Write Me a Birmingham
I’m really happy to share that work on book two begins today. This time, I’m going to share the history of Birmingham music.
It’s been funny, sharing with friends that this was a subject that I wanted to explore. My dad adamantly told me that he thought I should go down a different path – one that’s been done. A lot. No matter, he insisted. That’s the way to go.
My friends, born and raised in the Magic City, said the same. “Birmingham doesn’t have a music scene,” they’ve insisted.
But it does. And it hasn’t been documented. And that’s why this has been especially appealing to me for a long time. The Muscle Shoals story that I told was one that time was beginning to forget; one that needed to be remembered that had never really been told. It took a lot of gnashing of teeth to tell the version that I wanted to tell and frankly, at one point, I nearly threw it away out of pride and defiance. But we got there, and I am really glad that we did.
The story that I want to tell about Birmingham – I’m not sure anyone believes that it exists. One for you and one for them, or something like that.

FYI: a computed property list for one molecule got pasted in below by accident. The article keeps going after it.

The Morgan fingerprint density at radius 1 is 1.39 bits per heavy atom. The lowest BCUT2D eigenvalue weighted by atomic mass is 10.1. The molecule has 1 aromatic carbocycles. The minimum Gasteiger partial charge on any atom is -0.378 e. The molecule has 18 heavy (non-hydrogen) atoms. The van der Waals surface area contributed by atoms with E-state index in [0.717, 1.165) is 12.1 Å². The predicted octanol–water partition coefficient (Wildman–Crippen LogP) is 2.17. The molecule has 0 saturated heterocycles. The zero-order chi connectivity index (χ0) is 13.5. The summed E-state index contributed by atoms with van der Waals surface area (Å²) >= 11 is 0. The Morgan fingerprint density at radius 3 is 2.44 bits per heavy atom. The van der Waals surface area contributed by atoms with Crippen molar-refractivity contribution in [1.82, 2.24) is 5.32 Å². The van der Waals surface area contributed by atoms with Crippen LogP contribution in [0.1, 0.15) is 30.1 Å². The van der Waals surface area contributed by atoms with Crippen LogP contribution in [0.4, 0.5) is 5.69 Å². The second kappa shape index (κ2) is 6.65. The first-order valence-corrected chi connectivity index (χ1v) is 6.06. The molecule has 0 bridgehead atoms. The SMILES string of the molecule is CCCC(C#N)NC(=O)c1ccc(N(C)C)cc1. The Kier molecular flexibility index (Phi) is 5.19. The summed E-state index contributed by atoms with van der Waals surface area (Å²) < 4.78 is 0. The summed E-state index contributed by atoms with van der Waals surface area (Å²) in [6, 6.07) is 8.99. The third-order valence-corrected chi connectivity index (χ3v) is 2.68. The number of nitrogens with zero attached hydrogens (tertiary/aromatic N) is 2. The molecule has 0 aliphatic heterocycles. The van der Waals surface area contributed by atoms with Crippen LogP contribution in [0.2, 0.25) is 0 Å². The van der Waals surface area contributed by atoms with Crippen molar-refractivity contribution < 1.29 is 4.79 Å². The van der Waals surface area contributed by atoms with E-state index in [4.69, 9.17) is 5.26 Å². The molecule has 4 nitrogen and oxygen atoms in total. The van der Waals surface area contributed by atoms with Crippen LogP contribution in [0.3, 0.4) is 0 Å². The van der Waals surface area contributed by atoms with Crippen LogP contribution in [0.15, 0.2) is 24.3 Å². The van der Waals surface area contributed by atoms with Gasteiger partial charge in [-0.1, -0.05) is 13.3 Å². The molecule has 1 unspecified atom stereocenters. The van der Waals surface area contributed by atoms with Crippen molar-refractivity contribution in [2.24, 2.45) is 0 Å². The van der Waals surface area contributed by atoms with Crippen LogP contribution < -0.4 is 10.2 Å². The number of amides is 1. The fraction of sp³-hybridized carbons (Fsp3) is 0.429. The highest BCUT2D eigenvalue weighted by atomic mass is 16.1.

Birmingham has been my home for 11 years, and I often think the people that speak on its behalf – with the best of intentions – appropriate Muscle Shoals into their own culture because they don’t think that Birmingham has its own identity. I think they struggle to find pride in the art that has been created in their own backyard. And my aim is to prove that wrong.
From Erskine Hawkins to Sun Ra to Hotel to Brother Cane to Lee Bains III & the Glory Fires, Waxahatchee and St. Paul and the Broken Bones. From Tuxedo Junction to Morris Avenue to The Nick to BottleTree to Iron City. From Doug Layton burning Beatles records to Scott Register being among the first to break John Mayer. I think my adopted hometown has a lot to celebrate. And I’m going to do my best to share it.
This is going to be a lot of fun. I sincerely thank you for buying “The Muscle Shoals Legacy of FAME” and for your positive reception to a project that was really personal and really important to me. This new project could have never come without your love and support. I’m eager to bring it to you in 2017.